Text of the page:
Past Blast: Castlevania: Symphony of the Night

1997 was an important year for video games, Final Fantasy VII was released that year, and we all know the impact that particular game made. As did Quake 2, GoldenEye and Megaman Legends. There are similarities in the games that were just listed, as they were all in 3D. This was the trend back in 1997, hardware was becoming capable enough to add that much lusted after extra dimension. Then came along Castlevania: Symphony of the Night – a 2D platforming title. In this 3D era, would this game really make an impact?

For those of you who aren’t familiar with it, Symphony of the Night is a game where you play as the son of Dracula, Alucard, trying to stop his father from being brought back to life. It starts you off by throwing you into a HUGE castle, and doesn’t really give you any more instructions beyond that. A type of gameplay known nowadays as “Metroidvania”, akin to how the original wave of Metroid games play. There’s really not much to the story apart from some terribly voiced dialogue and some text at the start. Though, out of the small amounts of dialogue there is, one of the most well-remembered pieces is: “What is a man? A miserable little pile of secrets.”

SOTN Miserable Pile of Secrets.png

This particular Castlevania title was also the start of a new era of Castlevania games that no longer followed the level-by-level approach, with the older games now being referred to as ‘Classicvania’. This game wasn’t a one-off type of Castlevania game – there isn’t enough memorable moments in the newer titles that make them as brilliant as Symphony of the Night either. So what exactly WAS the impact of SOTN?

Well, it spawned a cult following for starters. It wasn’t expected to sell as well in all territories, despite receiving a high amount of critical acclaim. Originally it was released on the PlayStation 1 and the Sega Saturn (Japan only), and didn’t have much hope for an American release, thus it had a much lower budget over there, which is really reflected back in the US advert. Nowadays it has been re-released on the PSN, Xbox Live Arcade, and came bundled with the PSP title “Dracula X Chronicles”, in which you need to do a convoluted task in order to unlock it – but it is there and it’s worth it. It also won multiple awards, including 4th best game ever made on EGM, and 16th on IGN’s list. Which isn’t bad for a black sheep game of its time.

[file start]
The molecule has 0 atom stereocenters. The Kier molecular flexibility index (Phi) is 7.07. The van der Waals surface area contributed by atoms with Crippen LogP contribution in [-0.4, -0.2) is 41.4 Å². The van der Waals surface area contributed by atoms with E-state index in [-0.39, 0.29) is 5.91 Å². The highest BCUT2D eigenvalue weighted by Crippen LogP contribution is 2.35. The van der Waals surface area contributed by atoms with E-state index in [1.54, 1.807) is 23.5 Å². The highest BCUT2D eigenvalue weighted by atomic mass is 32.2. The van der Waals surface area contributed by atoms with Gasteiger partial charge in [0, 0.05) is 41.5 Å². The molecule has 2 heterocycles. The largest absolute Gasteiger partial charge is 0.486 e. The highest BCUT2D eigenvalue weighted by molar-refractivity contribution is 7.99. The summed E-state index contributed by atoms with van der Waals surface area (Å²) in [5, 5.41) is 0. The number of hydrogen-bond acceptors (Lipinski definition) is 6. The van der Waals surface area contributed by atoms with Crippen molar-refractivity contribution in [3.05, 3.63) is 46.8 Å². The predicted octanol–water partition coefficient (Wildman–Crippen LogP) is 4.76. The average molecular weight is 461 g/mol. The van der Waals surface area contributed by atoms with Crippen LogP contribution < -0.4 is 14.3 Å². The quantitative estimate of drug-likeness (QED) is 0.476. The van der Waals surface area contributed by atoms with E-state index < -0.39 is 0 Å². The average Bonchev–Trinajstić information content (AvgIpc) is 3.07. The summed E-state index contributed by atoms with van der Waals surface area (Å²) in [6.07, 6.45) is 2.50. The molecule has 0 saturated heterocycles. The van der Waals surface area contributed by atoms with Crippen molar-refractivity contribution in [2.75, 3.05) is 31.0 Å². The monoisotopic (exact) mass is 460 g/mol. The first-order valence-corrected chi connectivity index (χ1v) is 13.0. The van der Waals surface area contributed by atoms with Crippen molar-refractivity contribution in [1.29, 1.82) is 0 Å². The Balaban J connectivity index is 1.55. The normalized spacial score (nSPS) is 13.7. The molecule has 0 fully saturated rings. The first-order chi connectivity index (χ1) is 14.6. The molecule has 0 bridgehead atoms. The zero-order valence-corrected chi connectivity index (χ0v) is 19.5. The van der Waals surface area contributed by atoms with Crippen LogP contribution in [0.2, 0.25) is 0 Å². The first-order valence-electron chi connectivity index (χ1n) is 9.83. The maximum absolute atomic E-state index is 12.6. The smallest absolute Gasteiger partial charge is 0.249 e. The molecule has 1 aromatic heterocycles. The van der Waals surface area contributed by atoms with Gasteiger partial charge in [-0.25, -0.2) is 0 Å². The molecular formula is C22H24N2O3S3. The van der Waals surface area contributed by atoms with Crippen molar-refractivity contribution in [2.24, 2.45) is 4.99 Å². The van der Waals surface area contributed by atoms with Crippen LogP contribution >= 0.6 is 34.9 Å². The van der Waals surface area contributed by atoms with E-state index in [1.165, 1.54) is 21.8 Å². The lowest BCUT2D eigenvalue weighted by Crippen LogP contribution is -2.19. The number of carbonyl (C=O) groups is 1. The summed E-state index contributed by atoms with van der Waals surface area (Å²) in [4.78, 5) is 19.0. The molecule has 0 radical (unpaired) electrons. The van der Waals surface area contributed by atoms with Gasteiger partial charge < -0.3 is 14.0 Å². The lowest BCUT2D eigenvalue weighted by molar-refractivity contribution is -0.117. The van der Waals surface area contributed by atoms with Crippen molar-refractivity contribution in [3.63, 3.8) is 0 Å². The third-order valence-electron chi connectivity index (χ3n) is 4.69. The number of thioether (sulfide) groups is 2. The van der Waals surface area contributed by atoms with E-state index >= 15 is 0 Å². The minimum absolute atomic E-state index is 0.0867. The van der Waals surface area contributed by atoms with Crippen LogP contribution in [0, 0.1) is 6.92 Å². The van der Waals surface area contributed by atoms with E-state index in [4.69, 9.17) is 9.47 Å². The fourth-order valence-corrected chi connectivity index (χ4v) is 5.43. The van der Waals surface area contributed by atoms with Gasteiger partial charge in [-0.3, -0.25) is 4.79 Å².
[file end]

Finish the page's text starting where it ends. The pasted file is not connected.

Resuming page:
The Metroidvania games are amazing titles, all of them offer their own little bit of uniqueness, but as of late, there’s not really been any releases of this type. The last Castlevania game released was the monstrosity known as Lords of Shadows 2, which is 3D… No. Just no. Bring back the Metroidvanias, please. There’s a whole Facebook group dedicated to the continuing development of these types of games, well, 2D Castlevanias in general. It’s called Operation Akumajo, so if you’re like-minded, check them out. For now we have Koji Igarashi’s Bloodstained: Ritual of the Night to look forward to in 2018, and we all know that’s the closest we’re going to get for quite some time.

And if you haven’t checked out the Netflix show, that’s worth a go too…

What do you think?

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